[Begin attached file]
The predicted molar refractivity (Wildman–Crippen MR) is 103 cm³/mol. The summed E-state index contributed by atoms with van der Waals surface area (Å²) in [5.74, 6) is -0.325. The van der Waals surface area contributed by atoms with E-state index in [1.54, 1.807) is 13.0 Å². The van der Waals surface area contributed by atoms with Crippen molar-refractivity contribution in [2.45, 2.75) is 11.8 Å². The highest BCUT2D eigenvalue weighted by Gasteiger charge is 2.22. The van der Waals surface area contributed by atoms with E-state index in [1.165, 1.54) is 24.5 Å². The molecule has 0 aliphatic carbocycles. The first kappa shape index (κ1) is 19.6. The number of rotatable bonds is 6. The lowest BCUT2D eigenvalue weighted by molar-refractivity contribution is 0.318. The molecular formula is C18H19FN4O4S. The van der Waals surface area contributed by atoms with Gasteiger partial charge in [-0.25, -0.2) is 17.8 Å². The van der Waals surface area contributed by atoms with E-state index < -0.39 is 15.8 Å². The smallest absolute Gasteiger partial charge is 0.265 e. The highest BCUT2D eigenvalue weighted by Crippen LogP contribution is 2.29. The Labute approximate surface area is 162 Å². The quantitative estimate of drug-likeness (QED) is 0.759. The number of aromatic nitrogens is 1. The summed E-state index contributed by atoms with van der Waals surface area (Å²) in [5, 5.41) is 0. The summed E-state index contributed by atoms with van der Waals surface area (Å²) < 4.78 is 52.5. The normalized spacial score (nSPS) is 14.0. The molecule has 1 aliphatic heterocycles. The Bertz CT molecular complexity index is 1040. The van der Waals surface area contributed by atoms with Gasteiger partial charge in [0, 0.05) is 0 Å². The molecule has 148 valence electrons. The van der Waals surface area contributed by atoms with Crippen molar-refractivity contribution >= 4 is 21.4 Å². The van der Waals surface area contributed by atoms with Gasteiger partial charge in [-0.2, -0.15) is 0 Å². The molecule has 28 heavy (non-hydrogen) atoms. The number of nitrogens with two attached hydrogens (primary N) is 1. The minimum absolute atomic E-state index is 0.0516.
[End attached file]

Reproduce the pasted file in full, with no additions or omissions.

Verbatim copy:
The predicted molar refractivity (Wildman–Crippen MR) is 103 cm³/mol. The summed E-state index contributed by atoms with van der Waals surface area (Å²) in [5.74, 6) is -0.325. The van der Waals surface area contributed by atoms with E-state index in [1.54, 1.807) is 13.0 Å². The van der Waals surface area contributed by atoms with Crippen molar-refractivity contribution in [2.45, 2.75) is 11.8 Å². The highest BCUT2D eigenvalue weighted by Gasteiger charge is 2.22. The van der Waals surface area contributed by atoms with E-state index in [1.165, 1.54) is 24.5 Å². The molecule has 0 aliphatic carbocycles. The first kappa shape index (κ1) is 19.6. The number of rotatable bonds is 6. The lowest BCUT2D eigenvalue weighted by molar-refractivity contribution is 0.318. The molecular formula is C18H19FN4O4S. The van der Waals surface area contributed by atoms with Gasteiger partial charge in [-0.25, -0.2) is 17.8 Å². The van der Waals surface area contributed by atoms with E-state index < -0.39 is 15.8 Å². The smallest absolute Gasteiger partial charge is 0.265 e. The highest BCUT2D eigenvalue weighted by Crippen LogP contribution is 2.29. The Labute approximate surface area is 162 Å². The quantitative estimate of drug-likeness (QED) is 0.759. The number of aromatic nitrogens is 1. The summed E-state index contributed by atoms with van der Waals surface area (Å²) in [5, 5.41) is 0. The summed E-state index contributed by atoms with van der Waals surface area (Å²) < 4.78 is 52.5. The normalized spacial score (nSPS) is 14.0. The molecule has 1 aliphatic heterocycles. The Bertz CT molecular complexity index is 1040. The van der Waals surface area contributed by atoms with Gasteiger partial charge in [0, 0.05) is 0 Å². The molecule has 148 valence electrons. The van der Waals surface area contributed by atoms with Crippen molar-refractivity contribution >= 4 is 21.4 Å². The van der Waals surface area contributed by atoms with Gasteiger partial charge in [-0.2, -0.15) is 0 Å². The molecule has 28 heavy (non-hydrogen) atoms. The number of nitrogens with two attached hydrogens (primary N) is 1. The minimum absolute atomic E-state index is 0.0516.